No Insignificant, Unimportant Parts

[This sermon was proclaimed for the Perinton Presbyterian Church on 8/23/20. While I was in the sanctuary with two musicians and three people doing the technology, the remainder of the congregation was worshiping in a virtual way. The text is Romans 12:1-8.]

 

Last week I started to take a bike ride. But before I got on the bike, I could tell something was wasn’t right. It wasn’t the brake system. It wasn’t the gear shifter system. It wasn’t the steering system. By now, you have probably guessed: it was a flat inner tube. That’s about the cheapest part of a bike. It takes a few dollars to buy a new inner tube. Getting it on the rim just right takes some time and patience, but it’s not rocket science. Yet it just takes one flat inner tube to bring everything else on a bike to a grinding halt. To keep a bike running, there are no insignificant, unimportant parts.

 

On a far greater scale, I am remembering January 28, 1986. I was at a presbytery meeting in Albany, when the announcement came after lunch, interrupting whatever business we were doing. The space shuttle Challenger has exploded 73 seconds after liftoff. The seven astronauts were dead. One was Christa McAuliffe, the first person chosen to be a teacher in space. Her class and her school in New Hampshire were watching a big screen in the school auditorium. President Reagan appointed a blue-ribbon team to investigate. Here is what they found. The right side solid booster rocket failed at liftoff. The right side solid booster rocket failed because a simple O-ring failed because of the temperature on a cold Florida morning. That O-ring was likely the least expensive part in that space shuttle, smaller than an inch in diameter. To send a rocket into space, there are no insignificant, unimportant parts.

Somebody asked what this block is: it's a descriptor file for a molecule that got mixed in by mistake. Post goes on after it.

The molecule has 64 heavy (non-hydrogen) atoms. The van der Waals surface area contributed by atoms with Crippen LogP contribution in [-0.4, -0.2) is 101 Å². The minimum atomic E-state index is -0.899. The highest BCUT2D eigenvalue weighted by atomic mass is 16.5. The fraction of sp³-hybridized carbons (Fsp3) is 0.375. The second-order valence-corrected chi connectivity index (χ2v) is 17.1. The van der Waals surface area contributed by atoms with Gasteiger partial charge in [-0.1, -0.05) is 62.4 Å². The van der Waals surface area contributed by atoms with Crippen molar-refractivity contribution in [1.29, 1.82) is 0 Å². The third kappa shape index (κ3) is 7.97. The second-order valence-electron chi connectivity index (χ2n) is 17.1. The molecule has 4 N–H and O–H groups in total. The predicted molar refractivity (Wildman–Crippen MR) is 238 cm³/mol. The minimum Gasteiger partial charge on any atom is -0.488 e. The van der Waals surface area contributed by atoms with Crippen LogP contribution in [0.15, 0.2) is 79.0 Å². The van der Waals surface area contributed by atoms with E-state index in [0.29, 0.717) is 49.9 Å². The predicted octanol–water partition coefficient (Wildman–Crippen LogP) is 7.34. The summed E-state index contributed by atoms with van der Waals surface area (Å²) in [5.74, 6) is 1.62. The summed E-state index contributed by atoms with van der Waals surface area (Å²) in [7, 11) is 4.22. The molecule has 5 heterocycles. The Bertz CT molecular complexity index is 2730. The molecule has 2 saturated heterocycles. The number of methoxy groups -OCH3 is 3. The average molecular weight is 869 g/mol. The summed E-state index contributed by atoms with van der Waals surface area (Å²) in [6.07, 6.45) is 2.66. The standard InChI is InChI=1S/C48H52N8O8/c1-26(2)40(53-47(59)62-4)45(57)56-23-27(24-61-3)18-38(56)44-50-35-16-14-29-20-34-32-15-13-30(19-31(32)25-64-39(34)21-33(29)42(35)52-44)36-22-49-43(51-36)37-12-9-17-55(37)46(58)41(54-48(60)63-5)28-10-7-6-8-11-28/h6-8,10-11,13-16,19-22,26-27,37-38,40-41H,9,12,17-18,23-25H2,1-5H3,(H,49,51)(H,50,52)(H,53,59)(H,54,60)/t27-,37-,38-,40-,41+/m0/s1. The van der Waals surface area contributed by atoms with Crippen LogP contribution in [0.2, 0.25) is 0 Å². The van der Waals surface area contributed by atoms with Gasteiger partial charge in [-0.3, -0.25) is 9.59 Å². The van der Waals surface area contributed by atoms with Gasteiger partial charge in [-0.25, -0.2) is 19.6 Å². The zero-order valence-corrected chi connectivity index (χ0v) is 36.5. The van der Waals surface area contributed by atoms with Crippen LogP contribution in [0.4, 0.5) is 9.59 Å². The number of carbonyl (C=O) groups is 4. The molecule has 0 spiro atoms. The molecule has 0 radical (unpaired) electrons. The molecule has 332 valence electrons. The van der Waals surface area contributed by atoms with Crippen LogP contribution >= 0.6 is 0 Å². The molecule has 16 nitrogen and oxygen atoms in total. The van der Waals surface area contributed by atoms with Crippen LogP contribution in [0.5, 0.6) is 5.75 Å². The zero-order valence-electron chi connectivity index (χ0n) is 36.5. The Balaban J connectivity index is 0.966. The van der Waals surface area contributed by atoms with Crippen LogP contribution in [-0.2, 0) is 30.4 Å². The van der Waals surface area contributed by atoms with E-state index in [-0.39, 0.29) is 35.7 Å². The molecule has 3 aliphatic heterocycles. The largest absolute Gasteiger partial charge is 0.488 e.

To keep a church running in a healthy way, there are no insignificant, unimportant parts. I am concerned that the churches, the local expressions of the body of Christ, are too often crippled in their effectiveness by missing one little thing, one New Testament truth. We find it in Romans 12:1-8, especially in verses 6-8. There is a natural flow in this passage, which I see in three movements. We get there by starting at verse 1.

 

“Therefore, I urge you, brothers and sisters, in view of God’s mercy, to offer your bodies as a living sacrifice, holy and pleasing to God—this is your true and proper worship.” All worship is in response to God’s mercy. All Christian living is in response to God’s mercy. We don’t initiate, but we respond to God’s initiative. Our true and proper worship is responsive to what God has initiated in Jesus. At the heart of worship is not what we take away or how worship made us feel. The heart of worship is offering ourselves, body and soul, brokenness and wholeness, as living sacrifices to God. “… to offer your bodies as a living sacrifice, holy and pleasing to God—this is your true and proper worship.”

 

That kind of worship puts us in right perspective with God. It should be like going to a chiropractor to get our skeleton in right alignment. “Do not think of yourself more highly than you ought, but rather think of yourself with sober judgment…” We learn to think of ourselves with sober judgment. When it comes to assessing ourselves, there are two big errors we tend to make. The first is to think too highly of ourselves and the second is to think too lowly of ourselves. There are some generalizations I observe in self-assessment. Because these are generalizations, there will always be exceptions. Males tend to think more highly of themselves and females tend to think of themselves more lowly. Children raised in wealth tend to think too highly of themselves; children raised in poverty tend to think too lowly of themselves. People in majority status (that would be Whites in our country) tend to think of themselves more highly than people in minority status, like Black and Brown skinned persons.

 

We see how this has played out in how voting rights expanded in our country.

  • In 1789, only White men owning property could vote.
  • In 1828, White men not owning property could vote.
  • In 1870, after a bloody Civil War, Black men could vote, though Jim Crow laws often prevented them.
  • In 1920, women could vote, though most Black women were prohibited by local sanctions, like poll taxes and quizzes.